I find it helpful to expose a list of environment information on non-prod and for admins on prod. This will make it a lot easier to diagnose issues with environments. This will also drastically reduce a flood of QA tickets when an environment issue arrises. It also lets testers load tickets up with delicious technical details so that engineers can quickly get to the root of a problem without going back and forth with testers.

Some platforms and frameworks already have sophisticated tools built in or tools contributed by the community:

Selenium base test

All my tests need similar functionality so I've written my own base class to provide common functionality. One of the most valuable features is automatically giving each test class a fresh, clean database to execute against.

Another benefit to a common base test is easier access to selenium. Because of the consistent messeging, its easy to trigger a test failure if ERROR messages are detected at the end of any test.

IDEA integration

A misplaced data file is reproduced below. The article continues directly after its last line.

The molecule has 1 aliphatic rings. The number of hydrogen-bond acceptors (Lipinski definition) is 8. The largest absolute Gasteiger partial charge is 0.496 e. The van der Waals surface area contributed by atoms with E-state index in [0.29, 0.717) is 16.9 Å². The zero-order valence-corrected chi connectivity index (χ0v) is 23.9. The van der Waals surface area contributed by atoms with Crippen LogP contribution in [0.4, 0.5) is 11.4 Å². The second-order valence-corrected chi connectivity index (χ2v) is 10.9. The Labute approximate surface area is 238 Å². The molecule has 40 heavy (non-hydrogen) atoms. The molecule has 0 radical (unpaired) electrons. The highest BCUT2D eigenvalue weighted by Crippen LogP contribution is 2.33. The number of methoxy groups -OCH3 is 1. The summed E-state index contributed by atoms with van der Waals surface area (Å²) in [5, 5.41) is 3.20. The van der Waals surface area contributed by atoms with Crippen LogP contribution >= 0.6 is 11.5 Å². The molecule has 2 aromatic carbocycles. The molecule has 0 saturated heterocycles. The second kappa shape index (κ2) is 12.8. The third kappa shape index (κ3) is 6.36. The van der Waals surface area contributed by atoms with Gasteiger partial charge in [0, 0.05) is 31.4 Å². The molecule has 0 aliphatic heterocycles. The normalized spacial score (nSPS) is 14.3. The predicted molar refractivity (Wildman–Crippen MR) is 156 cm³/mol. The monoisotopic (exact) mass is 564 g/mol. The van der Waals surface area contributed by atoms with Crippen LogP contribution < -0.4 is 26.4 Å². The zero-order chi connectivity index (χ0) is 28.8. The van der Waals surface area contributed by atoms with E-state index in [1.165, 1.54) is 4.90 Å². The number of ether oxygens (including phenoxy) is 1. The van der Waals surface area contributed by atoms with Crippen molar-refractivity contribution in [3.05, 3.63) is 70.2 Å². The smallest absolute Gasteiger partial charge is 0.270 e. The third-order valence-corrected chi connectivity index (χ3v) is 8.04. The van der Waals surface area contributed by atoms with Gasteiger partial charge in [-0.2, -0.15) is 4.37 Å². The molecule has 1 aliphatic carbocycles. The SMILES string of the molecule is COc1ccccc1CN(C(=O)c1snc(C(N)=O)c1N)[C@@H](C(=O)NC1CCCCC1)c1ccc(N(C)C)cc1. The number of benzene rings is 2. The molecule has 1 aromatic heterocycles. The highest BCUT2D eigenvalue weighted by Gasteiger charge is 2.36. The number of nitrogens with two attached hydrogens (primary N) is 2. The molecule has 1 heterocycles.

IDEA provides excellent code navigation between tests. Maximizing these features requires properly configuring IDEA. Once configured, it's trivial to run a single test, navigate between tests, and to re-run failed tests.

Hyperlinks that authenticate

When a test fails, the next case is almost always to attempt to reproduce. To speed up reproduction, print a link that instantly logs into the application with the test user with the existing test data. This makes logging in even easier than using a password manager.

Here you can see a log entry "Homepage (logged in)" that opens a browser to the account for this test case. When a failure occures, you can use this link to jump right into where it failed to see where things went wrong.

Here we have a link that logs directly into the admin dashboard and other services like VNC into Selenium:


Investing time into error handling and messaging to enable better visibility when things go wrong and enable quick code navigation pays off dividends over the life of a project.